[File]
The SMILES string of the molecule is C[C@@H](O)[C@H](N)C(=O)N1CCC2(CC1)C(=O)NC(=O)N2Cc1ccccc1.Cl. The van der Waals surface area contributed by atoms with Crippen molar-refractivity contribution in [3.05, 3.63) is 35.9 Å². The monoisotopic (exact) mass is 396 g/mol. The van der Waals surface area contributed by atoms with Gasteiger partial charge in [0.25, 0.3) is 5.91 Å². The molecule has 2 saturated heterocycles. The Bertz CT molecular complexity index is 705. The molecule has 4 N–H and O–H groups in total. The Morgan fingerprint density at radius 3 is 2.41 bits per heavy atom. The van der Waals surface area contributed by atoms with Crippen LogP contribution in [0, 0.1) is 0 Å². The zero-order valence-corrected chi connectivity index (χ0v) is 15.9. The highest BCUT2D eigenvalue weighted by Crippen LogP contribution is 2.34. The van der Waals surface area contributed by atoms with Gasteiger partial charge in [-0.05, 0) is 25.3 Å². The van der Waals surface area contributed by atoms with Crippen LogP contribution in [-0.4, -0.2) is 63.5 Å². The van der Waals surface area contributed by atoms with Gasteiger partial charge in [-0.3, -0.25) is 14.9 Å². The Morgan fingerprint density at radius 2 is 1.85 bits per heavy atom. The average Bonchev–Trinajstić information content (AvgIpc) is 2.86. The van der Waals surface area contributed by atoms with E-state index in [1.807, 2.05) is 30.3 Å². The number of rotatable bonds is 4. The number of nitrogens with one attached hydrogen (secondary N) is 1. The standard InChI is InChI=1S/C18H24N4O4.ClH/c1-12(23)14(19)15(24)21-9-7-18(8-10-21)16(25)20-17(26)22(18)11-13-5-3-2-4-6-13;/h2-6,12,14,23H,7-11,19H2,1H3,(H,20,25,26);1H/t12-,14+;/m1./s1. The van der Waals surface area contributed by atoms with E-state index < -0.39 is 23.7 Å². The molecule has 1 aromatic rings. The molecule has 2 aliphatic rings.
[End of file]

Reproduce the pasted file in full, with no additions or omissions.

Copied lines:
The SMILES string of the molecule is C[C@@H](O)[C@H](N)C(=O)N1CCC2(CC1)C(=O)NC(=O)N2Cc1ccccc1.Cl. The van der Waals surface area contributed by atoms with Crippen molar-refractivity contribution in [3.05, 3.63) is 35.9 Å². The monoisotopic (exact) mass is 396 g/mol. The van der Waals surface area contributed by atoms with Gasteiger partial charge in [0.25, 0.3) is 5.91 Å². The molecule has 2 saturated heterocycles. The Bertz CT molecular complexity index is 705. The molecule has 4 N–H and O–H groups in total. The Morgan fingerprint density at radius 3 is 2.41 bits per heavy atom. The van der Waals surface area contributed by atoms with Crippen LogP contribution in [0, 0.1) is 0 Å². The zero-order valence-corrected chi connectivity index (χ0v) is 15.9. The highest BCUT2D eigenvalue weighted by Crippen LogP contribution is 2.34. The van der Waals surface area contributed by atoms with Gasteiger partial charge in [-0.05, 0) is 25.3 Å². The van der Waals surface area contributed by atoms with Crippen LogP contribution in [-0.4, -0.2) is 63.5 Å². The van der Waals surface area contributed by atoms with Gasteiger partial charge in [-0.3, -0.25) is 14.9 Å². The Morgan fingerprint density at radius 2 is 1.85 bits per heavy atom. The average Bonchev–Trinajstić information content (AvgIpc) is 2.86. The van der Waals surface area contributed by atoms with E-state index in [1.807, 2.05) is 30.3 Å². The number of rotatable bonds is 4. The number of nitrogens with one attached hydrogen (secondary N) is 1. The standard InChI is InChI=1S/C18H24N4O4.ClH/c1-12(23)14(19)15(24)21-9-7-18(8-10-21)16(25)20-17(26)22(18)11-13-5-3-2-4-6-13;/h2-6,12,14,23H,7-11,19H2,1H3,(H,20,25,26);1H/t12-,14+;/m1./s1. The van der Waals surface area contributed by atoms with E-state index < -0.39 is 23.7 Å². The molecule has 1 aromatic rings. The molecule has 2 aliphatic rings.